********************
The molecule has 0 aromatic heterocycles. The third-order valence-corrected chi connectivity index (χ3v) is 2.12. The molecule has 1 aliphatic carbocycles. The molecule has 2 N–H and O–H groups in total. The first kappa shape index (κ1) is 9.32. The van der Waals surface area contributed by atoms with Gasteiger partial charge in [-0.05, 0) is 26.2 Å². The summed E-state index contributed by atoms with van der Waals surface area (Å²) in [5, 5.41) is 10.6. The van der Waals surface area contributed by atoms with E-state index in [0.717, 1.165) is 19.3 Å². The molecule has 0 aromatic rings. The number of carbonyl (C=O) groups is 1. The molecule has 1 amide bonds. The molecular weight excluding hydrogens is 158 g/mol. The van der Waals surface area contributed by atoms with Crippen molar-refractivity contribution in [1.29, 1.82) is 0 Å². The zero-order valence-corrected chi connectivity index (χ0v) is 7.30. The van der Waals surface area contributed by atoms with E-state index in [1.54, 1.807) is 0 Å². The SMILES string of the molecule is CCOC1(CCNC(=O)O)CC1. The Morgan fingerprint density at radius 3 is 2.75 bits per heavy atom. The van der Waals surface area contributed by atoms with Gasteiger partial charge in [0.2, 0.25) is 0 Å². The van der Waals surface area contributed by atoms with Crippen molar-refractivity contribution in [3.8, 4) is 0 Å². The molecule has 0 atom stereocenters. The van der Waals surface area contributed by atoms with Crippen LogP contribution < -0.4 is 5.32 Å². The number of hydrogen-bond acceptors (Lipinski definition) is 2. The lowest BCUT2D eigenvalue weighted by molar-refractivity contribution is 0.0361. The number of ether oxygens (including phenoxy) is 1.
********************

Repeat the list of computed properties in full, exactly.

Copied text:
The molecule has 0 aromatic heterocycles. The third-order valence-corrected chi connectivity index (χ3v) is 2.12. The molecule has 1 aliphatic carbocycles. The molecule has 2 N–H and O–H groups in total. The first kappa shape index (κ1) is 9.32. The van der Waals surface area contributed by atoms with Gasteiger partial charge in [-0.05, 0) is 26.2 Å². The summed E-state index contributed by atoms with van der Waals surface area (Å²) in [5, 5.41) is 10.6. The van der Waals surface area contributed by atoms with E-state index in [0.717, 1.165) is 19.3 Å². The molecule has 0 aromatic rings. The number of carbonyl (C=O) groups is 1. The molecule has 1 amide bonds. The molecular weight excluding hydrogens is 158 g/mol. The van der Waals surface area contributed by atoms with Crippen molar-refractivity contribution in [1.29, 1.82) is 0 Å². The zero-order valence-corrected chi connectivity index (χ0v) is 7.30. The van der Waals surface area contributed by atoms with E-state index in [1.54, 1.807) is 0 Å². The SMILES string of the molecule is CCOC1(CCNC(=O)O)CC1. The Morgan fingerprint density at radius 3 is 2.75 bits per heavy atom. The van der Waals surface area contributed by atoms with Gasteiger partial charge in [0.2, 0.25) is 0 Å². The van der Waals surface area contributed by atoms with Crippen molar-refractivity contribution in [3.8, 4) is 0 Å². The molecule has 0 atom stereocenters. The van der Waals surface area contributed by atoms with Crippen LogP contribution < -0.4 is 5.32 Å². The number of hydrogen-bond acceptors (Lipinski definition) is 2. The lowest BCUT2D eigenvalue weighted by molar-refractivity contribution is 0.0361. The number of ether oxygens (including phenoxy) is 1.